ii) the expression of genuinely-held opinion in a news or current affairs

programme, or

iii) in the legitimate context of a humorous, satirical or dramatic work.


TVNZ denied that the use of the abbreviated description showed any disrespect for

the war dead in the Hall of Memories and pointed out that the role of New Zealand

servicemen had no relevance to the context of the news item. It claimed that the news

report showed proper respect and conferred proper dignity upon both victims and

survivors of the Holocaust. It rejected the complaint under standard G13 and noted

that the term, "Auckland Museum", did not represent anyone as inherently inferior or

present that person in a discriminatory manner.

When Mr Corrin referred the matter to the Authority, he contended that the context

of standard G13 was too restricted and unsuitable for a "transgression of a protocol as

defined by Act of Parliament for the title of our Auckland War Memorial Museum".

He challenged the broadcaster's view that the role of New Zealand servicemen had no

relevance in the context of the news item.

The Authority appreciates Mr Corrin's view as to the significance of the Hall of

Memories and his concern for the memory of the war dead, but it considers the term

used to be a reasonable contraction of the description of the title of the museum.

Whether the full official title is used is a matter for the broadcaster to decide as a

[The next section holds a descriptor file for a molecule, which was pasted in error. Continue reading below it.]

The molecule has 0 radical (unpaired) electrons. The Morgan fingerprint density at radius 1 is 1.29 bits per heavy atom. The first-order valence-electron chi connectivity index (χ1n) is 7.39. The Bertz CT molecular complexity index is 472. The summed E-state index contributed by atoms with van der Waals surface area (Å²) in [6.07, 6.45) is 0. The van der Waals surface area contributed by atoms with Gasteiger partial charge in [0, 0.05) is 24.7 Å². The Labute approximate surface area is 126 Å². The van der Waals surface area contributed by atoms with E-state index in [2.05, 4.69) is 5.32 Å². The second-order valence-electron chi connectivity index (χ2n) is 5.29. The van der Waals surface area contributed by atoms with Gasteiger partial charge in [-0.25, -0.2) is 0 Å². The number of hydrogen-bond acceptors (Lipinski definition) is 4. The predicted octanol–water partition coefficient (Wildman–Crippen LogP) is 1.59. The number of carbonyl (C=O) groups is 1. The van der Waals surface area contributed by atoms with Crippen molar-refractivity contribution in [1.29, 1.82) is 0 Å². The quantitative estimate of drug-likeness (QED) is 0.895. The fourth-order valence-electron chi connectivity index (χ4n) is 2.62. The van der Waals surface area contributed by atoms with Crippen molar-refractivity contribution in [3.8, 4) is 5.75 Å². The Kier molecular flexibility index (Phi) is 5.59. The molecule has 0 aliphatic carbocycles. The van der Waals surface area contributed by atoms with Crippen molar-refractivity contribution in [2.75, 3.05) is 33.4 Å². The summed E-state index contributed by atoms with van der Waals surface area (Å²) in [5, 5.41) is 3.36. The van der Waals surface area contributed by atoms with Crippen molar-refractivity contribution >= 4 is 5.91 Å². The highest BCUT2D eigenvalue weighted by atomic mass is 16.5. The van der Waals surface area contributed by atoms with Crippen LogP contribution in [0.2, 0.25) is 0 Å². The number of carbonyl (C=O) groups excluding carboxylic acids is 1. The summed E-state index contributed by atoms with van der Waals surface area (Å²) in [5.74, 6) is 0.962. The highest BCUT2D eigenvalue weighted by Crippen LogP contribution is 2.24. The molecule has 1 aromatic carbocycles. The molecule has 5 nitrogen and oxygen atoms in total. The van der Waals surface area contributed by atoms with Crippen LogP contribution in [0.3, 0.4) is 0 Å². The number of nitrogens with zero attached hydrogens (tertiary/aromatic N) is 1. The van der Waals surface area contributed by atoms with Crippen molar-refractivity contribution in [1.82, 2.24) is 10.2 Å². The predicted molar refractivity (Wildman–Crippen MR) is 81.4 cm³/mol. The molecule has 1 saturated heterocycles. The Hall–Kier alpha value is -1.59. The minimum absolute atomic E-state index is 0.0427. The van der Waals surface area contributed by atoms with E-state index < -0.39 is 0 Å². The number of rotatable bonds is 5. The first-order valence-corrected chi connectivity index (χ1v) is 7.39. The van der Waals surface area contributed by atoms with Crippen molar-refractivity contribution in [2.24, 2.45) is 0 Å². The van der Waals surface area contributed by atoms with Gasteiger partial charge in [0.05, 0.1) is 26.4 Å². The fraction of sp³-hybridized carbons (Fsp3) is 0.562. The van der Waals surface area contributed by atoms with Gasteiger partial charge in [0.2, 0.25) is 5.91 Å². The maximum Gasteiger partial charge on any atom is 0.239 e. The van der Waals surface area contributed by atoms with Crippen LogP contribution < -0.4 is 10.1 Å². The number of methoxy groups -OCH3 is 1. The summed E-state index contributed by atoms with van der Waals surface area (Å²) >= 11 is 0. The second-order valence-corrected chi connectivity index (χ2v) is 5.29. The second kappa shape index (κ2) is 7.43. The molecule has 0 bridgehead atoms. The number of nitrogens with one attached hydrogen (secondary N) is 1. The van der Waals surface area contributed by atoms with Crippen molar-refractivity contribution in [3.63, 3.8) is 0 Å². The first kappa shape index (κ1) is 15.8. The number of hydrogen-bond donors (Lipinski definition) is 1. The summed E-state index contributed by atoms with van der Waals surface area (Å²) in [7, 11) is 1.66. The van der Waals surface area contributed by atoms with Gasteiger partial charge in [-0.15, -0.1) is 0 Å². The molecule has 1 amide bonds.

matter of house style or editorial judgment.

In the circumstances, the Authority believes that the complaint does not raise a matter

of standards under the Television Code of Broadcasting Practice. Further, the

Authority believes that its procedures are not the means of redress for a matter such

as is raised by this complaint. Consequently, in all the circumstances, the Authority

declines to determine the complaint in accordance with s.11(b) of the Broadcasting

Act 1989.

 

For the reasons set forth above, the Authority declines to determine the

complaint.


Signed for and on behalf of the Authority

 

Sam Maling
Chairperson
12 February 1998

Appendix


Mr Corrin's Complaint to Television New Zealand Limited – 27 October 1997

H R Corrin of Whangarei complained to Television New Zealand Limited that, during

the broadcast of One National News beginning at 6.00pm on 26 October 1997, a news

item featured an exhibition dedicated to victims of the Holocaust which was being

shown at the Auckland Museum.

He pointed out that the venue was correctly described as the Auckland War Memorial

Museum. He claimed that the broadcaster's description was incorrect and downgraded

the war memorial museum to "a simple museum status". Further, he asserted, the

description used showed "disrespect to the memory of the thousands of war dead as